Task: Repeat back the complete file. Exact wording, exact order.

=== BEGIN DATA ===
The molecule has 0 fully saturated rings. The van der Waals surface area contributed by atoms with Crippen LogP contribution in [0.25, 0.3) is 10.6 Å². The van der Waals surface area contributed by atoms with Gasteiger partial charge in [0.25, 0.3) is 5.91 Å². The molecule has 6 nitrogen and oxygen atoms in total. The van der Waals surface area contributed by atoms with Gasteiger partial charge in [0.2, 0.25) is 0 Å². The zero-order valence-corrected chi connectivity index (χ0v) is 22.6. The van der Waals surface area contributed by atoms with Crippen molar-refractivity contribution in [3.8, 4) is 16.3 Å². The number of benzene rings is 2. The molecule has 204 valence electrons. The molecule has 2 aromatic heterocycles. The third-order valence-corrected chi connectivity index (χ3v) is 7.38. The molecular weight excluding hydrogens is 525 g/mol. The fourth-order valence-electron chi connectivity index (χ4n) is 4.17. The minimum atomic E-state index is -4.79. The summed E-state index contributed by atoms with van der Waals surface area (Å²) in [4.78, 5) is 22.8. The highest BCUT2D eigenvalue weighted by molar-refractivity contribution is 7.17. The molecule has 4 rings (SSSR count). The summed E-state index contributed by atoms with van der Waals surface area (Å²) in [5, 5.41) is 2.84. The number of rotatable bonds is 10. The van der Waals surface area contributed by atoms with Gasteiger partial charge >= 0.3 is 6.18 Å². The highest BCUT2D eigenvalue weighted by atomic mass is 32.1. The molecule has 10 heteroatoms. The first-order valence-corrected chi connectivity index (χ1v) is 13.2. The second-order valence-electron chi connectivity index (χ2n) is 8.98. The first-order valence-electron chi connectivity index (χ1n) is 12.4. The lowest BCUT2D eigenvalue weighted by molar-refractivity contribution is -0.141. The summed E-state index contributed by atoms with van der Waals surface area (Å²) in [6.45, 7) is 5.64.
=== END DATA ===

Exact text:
The molecule has 0 fully saturated rings. The van der Waals surface area contributed by atoms with Crippen LogP contribution in [0.25, 0.3) is 10.6 Å². The van der Waals surface area contributed by atoms with Gasteiger partial charge in [0.25, 0.3) is 5.91 Å². The molecule has 6 nitrogen and oxygen atoms in total. The van der Waals surface area contributed by atoms with Gasteiger partial charge in [0.2, 0.25) is 0 Å². The zero-order valence-corrected chi connectivity index (χ0v) is 22.6. The van der Waals surface area contributed by atoms with Crippen molar-refractivity contribution in [3.8, 4) is 16.3 Å². The number of benzene rings is 2. The molecule has 204 valence electrons. The molecule has 2 aromatic heterocycles. The third-order valence-corrected chi connectivity index (χ3v) is 7.38. The molecular weight excluding hydrogens is 525 g/mol. The fourth-order valence-electron chi connectivity index (χ4n) is 4.17. The minimum atomic E-state index is -4.79. The summed E-state index contributed by atoms with van der Waals surface area (Å²) in [4.78, 5) is 22.8. The highest BCUT2D eigenvalue weighted by molar-refractivity contribution is 7.17. The molecule has 4 rings (SSSR count). The summed E-state index contributed by atoms with van der Waals surface area (Å²) in [5, 5.41) is 2.84. The number of rotatable bonds is 10. The van der Waals surface area contributed by atoms with Gasteiger partial charge >= 0.3 is 6.18 Å². The highest BCUT2D eigenvalue weighted by atomic mass is 32.1. The molecule has 10 heteroatoms. The first-order valence-corrected chi connectivity index (χ1v) is 13.2. The second-order valence-electron chi connectivity index (χ2n) is 8.98. The first-order valence-electron chi connectivity index (χ1n) is 12.4. The lowest BCUT2D eigenvalue weighted by molar-refractivity contribution is -0.141. The summed E-state index contributed by atoms with van der Waals surface area (Å²) in [6.45, 7) is 5.64.